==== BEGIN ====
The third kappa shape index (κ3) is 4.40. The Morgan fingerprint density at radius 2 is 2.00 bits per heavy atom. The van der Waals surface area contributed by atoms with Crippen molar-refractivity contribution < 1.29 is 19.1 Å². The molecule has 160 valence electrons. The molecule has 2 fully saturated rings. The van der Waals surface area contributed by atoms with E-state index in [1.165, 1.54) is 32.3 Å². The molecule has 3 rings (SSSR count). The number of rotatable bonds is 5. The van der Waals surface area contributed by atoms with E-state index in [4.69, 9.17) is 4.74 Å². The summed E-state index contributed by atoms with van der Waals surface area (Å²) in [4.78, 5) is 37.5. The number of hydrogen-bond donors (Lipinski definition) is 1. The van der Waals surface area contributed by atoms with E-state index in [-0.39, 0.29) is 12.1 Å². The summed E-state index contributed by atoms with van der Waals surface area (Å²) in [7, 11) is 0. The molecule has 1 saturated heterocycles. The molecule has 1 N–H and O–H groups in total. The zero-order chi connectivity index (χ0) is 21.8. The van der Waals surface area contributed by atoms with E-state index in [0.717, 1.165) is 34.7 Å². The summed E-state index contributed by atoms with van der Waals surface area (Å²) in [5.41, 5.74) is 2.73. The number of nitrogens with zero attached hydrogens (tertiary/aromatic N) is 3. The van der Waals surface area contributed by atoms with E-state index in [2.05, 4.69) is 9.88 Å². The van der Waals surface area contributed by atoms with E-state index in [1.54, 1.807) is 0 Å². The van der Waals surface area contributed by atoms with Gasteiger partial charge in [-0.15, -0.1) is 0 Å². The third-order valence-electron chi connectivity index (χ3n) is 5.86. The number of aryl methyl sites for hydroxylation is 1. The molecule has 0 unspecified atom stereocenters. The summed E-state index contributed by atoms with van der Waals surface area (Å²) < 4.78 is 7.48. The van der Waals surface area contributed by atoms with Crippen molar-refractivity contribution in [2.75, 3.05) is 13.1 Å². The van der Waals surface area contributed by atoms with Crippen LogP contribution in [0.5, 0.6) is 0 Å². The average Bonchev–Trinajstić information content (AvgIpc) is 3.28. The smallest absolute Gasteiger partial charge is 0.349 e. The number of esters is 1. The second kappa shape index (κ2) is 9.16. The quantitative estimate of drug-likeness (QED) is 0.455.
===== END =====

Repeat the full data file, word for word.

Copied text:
The third kappa shape index (κ3) is 4.40. The Morgan fingerprint density at radius 2 is 2.00 bits per heavy atom. The van der Waals surface area contributed by atoms with Crippen molar-refractivity contribution < 1.29 is 19.1 Å². The molecule has 160 valence electrons. The molecule has 2 fully saturated rings. The van der Waals surface area contributed by atoms with E-state index in [1.165, 1.54) is 32.3 Å². The molecule has 3 rings (SSSR count). The number of rotatable bonds is 5. The van der Waals surface area contributed by atoms with E-state index in [4.69, 9.17) is 4.74 Å². The summed E-state index contributed by atoms with van der Waals surface area (Å²) in [4.78, 5) is 37.5. The number of hydrogen-bond donors (Lipinski definition) is 1. The van der Waals surface area contributed by atoms with E-state index in [-0.39, 0.29) is 12.1 Å². The summed E-state index contributed by atoms with van der Waals surface area (Å²) in [7, 11) is 0. The molecule has 1 saturated heterocycles. The molecule has 1 N–H and O–H groups in total. The zero-order chi connectivity index (χ0) is 21.8. The van der Waals surface area contributed by atoms with E-state index in [0.717, 1.165) is 34.7 Å². The summed E-state index contributed by atoms with van der Waals surface area (Å²) in [5.41, 5.74) is 2.73. The number of nitrogens with zero attached hydrogens (tertiary/aromatic N) is 3. The van der Waals surface area contributed by atoms with E-state index in [2.05, 4.69) is 9.88 Å². The van der Waals surface area contributed by atoms with E-state index in [1.54, 1.807) is 0 Å². The van der Waals surface area contributed by atoms with Gasteiger partial charge in [-0.15, -0.1) is 0 Å². The third-order valence-electron chi connectivity index (χ3n) is 5.86. The number of aryl methyl sites for hydroxylation is 1. The molecule has 0 unspecified atom stereocenters. The summed E-state index contributed by atoms with van der Waals surface area (Å²) < 4.78 is 7.48. The van der Waals surface area contributed by atoms with Crippen molar-refractivity contribution in [2.75, 3.05) is 13.1 Å². The van der Waals surface area contributed by atoms with Crippen LogP contribution in [0.5, 0.6) is 0 Å². The average Bonchev–Trinajstić information content (AvgIpc) is 3.28. The smallest absolute Gasteiger partial charge is 0.349 e. The number of esters is 1. The second kappa shape index (κ2) is 9.16. The quantitative estimate of drug-likeness (QED) is 0.455.